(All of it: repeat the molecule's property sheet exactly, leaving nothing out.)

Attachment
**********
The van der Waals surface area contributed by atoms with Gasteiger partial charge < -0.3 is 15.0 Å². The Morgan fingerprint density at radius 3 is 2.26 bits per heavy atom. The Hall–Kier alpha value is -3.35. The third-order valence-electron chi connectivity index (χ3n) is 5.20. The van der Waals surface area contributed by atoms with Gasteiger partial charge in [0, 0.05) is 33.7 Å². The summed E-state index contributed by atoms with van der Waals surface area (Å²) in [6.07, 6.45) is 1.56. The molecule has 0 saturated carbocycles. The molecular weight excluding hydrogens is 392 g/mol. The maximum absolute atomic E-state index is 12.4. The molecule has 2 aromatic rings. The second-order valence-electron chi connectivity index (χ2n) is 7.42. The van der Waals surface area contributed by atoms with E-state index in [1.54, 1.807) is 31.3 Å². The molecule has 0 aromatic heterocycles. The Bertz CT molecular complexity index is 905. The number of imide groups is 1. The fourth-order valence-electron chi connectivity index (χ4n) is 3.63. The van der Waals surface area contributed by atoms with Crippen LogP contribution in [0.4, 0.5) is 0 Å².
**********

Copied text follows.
The van der Waals surface area contributed by atoms with Gasteiger partial charge < -0.3 is 15.0 Å². The Morgan fingerprint density at radius 3 is 2.26 bits per heavy atom. The Hall–Kier alpha value is -3.35. The third-order valence-electron chi connectivity index (χ3n) is 5.20. The van der Waals surface area contributed by atoms with Gasteiger partial charge in [0, 0.05) is 33.7 Å². The summed E-state index contributed by atoms with van der Waals surface area (Å²) in [6.07, 6.45) is 1.56. The molecule has 0 saturated carbocycles. The molecular weight excluding hydrogens is 392 g/mol. The maximum absolute atomic E-state index is 12.4. The molecule has 2 aromatic rings. The second-order valence-electron chi connectivity index (χ2n) is 7.42. The van der Waals surface area contributed by atoms with E-state index in [1.54, 1.807) is 31.3 Å². The molecule has 0 aromatic heterocycles. The Bertz CT molecular complexity index is 905. The number of imide groups is 1. The fourth-order valence-electron chi connectivity index (χ4n) is 3.63. The van der Waals surface area contributed by atoms with Crippen LogP contribution in [0.4, 0.5) is 0 Å².